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Mother wins damages for botched cosmetic dentistry

December 15, 2008

A hospital worker who lost a tooth after undergoing botched cosmetic dentistry has been awarded £7,000 compensation.

Julia Dowler, 42, paid £10,000 to a Harley Street dentist, who had treated Royalty, soap stars and other rich and famous, in the hope of achieving the ‘perfect smile.’
She opted for veneers – thin layers of composite (a type of plastic) or porcelain, custom-made and bonded to the surface of one or more teeth to disguise discolouration or improve shape.
Although she was initially happy with the results, within six months of the treatment problems began to occur.
‘I noticed brown spots on my front teeth – like tiny flecks of ink,’ she said.
‘I tried brushing but it did not make any difference. And my gums started to bleed. I went back to the dentist and he filed my teeth with a special drill, which got rid of the marks.’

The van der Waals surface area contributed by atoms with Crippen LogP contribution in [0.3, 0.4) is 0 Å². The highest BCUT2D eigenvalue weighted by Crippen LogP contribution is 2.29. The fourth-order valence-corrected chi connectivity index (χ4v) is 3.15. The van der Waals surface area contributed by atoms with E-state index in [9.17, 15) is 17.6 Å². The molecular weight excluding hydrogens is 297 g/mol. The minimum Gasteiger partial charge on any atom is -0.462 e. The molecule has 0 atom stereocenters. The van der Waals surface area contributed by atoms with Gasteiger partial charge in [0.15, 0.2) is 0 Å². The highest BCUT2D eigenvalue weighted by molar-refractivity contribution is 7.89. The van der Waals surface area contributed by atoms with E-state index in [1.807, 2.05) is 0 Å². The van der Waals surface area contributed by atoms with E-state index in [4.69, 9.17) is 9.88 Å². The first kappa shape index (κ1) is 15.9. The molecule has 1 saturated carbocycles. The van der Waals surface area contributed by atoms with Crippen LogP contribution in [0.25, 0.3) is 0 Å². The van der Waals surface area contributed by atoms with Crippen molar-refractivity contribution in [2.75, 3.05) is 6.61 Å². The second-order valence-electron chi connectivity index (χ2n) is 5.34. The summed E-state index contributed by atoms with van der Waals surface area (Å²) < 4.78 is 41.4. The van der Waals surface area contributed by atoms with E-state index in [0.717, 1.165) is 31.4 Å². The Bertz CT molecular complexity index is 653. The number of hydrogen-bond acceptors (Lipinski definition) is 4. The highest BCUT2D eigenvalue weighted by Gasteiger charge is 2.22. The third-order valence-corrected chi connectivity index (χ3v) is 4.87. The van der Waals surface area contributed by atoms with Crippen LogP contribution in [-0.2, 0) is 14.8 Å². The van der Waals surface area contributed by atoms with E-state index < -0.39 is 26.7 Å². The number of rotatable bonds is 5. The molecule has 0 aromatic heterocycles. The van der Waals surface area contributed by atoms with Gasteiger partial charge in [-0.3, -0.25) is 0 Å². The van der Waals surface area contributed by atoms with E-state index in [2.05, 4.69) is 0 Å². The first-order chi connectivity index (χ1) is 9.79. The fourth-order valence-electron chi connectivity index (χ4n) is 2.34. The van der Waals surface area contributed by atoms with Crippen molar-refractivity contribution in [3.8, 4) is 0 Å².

But then, six months later, a friend noticed the back of Julia’s teeth seemed black.
‘It showed when I laughed,’ she said. ‘I was mortified. Over the next few weeks it got worse. A few weeks later one of the front veneers dropped out while I was eating. I was left with half a tooth and looked like a witch.’
Julia, of Sidcup, Kent, decided to see another dentist who, after reattaching the tooth, advised her to take legal action.
In July 2006, Julia was awarded £7,000 in an out-of-court settlement, from which she had to pay around £2,000 in legal fees.
The mother-of-one added: ‘I was fixated on having a perfect smile. In hindsight, I think my teeth were probably perfect the way they were.’
Tanveer Jaleel, founder and partner of TJL Solicitors, said researching dentists for cosmetic treatment was just as important as finding the right surgeon for plastic surgery.
”It is very important that people do their homework and find a reputable dentist or surgeon when undergoing any cosmetic procedure to avoid disappointment.
‘However, if a patient thinks they have been misled or injured because of botched treatment there is usually a chance they can be compensated through the courts.’

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